It’s also darker with low ceilings and brick walls — my kind of bar. A tour group, led by a period actor, is sitting in the only window spot. I, a solo traveler, am of course sat in the table by the door just behind the hostess stand. The prime elevated corner window seats are reserved for the tour groups that come and go. Shortly after the first one leaves another arrives. The period actor walks in, bows low over his extended right leg before giving the attendee count to the tavern hostess. Samplers are served to everyone; a toast is raised. As he tells the tavern’s history I see him tip his hand to his mouth, fingers cupped in the knowing glass shape, mouthing I need one. His, as all the tourists gaff, is a full pint compared to their smaller glasses of Sam Adams accompanying cups of Boston Baked Beans.
I will be disappointed by the beer selections at each of the three pubs I go to in Boston — unknowingly sacrificing independent breweries for the buildings. Mostly I will learn that Sam Adams is everywhere — making all of the bar named beers in addition to the standard and seasonal. A sales crew is even out at the two taverns this evening, giving out samples, baseball caps and t-shirts — they skip over me.
Early sunset when I leave, I take my time walking back to the hotel. Between the two cities I’ve walked miles and miles each day. Still I’m not in a hurry or thinking of catching the subway back. I’ve started to enjoy countless turns on the spoke wheel streets so confusing that I’m sure many of the people checking maps are Boston residents. Again I find my way to Boston Commons alive with people relaxing on the hillside, playing music on the walks, yoga, revivals, children scrambling onto the carousel, and dogs enjoying their off-leash patch. The park was, in pastimes, a burial ground. Hundreds of bodies were buried without record.
Realizing bodies, forgotten, are underfoot first occured to me when I visited the Granary Burying Ground. After 5 the gate is locked to all but historical tours — a young woman was acting out a sword fight on the Franklin Family Monument, an obvious white triangle rising the highest — but I and other tourists are stopped along the fence, holding onto the iron rails to look in. Flat gravestones butt up against the stone wall that raises the graveyard above street level. The first I notice is so broken it looks like it fell from somewhere else, but every few steps there is another. Some are faded and cracked while others are surprisingly whole. Many fill every space of stone with words of who and why. At the far end, second to last, a stone says simply*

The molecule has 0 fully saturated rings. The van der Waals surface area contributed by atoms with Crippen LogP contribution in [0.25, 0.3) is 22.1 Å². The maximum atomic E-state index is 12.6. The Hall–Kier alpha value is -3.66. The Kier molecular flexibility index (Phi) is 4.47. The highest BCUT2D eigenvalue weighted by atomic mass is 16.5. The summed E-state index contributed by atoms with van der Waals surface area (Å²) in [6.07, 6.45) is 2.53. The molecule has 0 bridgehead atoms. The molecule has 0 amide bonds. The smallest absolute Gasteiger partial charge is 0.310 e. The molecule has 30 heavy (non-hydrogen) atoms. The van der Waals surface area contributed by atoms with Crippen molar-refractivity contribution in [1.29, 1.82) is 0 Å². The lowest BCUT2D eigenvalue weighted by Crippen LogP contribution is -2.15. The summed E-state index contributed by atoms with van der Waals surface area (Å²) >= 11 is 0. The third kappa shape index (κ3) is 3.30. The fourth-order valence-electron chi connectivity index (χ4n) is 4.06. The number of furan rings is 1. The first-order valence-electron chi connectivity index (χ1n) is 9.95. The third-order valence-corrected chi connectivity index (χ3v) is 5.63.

Next to it, smashed into the corner, is the simplest of all, barely visible
It’s a welcome simplicity in a city crowded with buildings, history, people. Even the graves are crowded with bodies. As I walk on a man I take for homeless asks me, “Did you know Paul Revere is buried there?”
“Yes, I did.” I tell him.
“Yes, I just read it. But thank you.”
Reading all the histories, walking the rough lying bricks and stones, and riding the subway (opened in 1895) is when, to me, the city feels like something all its own. I’m sure there is a present day local culture here, something outside of the tourists, but it’s hard to find.
My last morning I go for coffee at the Thinking Cup Coffee Shop. It’s comfortable there and I wouldn’t have minded resting my feet there as a regular. They, I learn, exclusively sell Stumptown Coffee — a small chain from Portland, OR, pop. 609,456.
Portland Lobster Co. – New England Clam Chowder, Shipyard Old Thumper Ale
Vendors at the Farmer’s Market
Big Sky Bread Company – Blueberry Cheese Pastry, Coffee
Spring Point Lighthouse
Bagel and Cheese (wish I had written down the name because it was so very good) from vendors at Public Market House
Peak’s Island – Ice Cream Cone
In’finiti – Mars
The Holy Donut – Triple Berry, Sweet Potato Ginger
Boston Commons Carousel
Old South Meeting House (the start of the Boston Tea Party)
The Green Dragon Tavern
*According to a website I found listing all the gravestone inscriptions I must have been looking at No. 39, Captain Thomas Addams, Tomb. I have included instead what I was able to read upside down. Also, George Leitner is listed as No. 0 though it is not the oldest tomb there.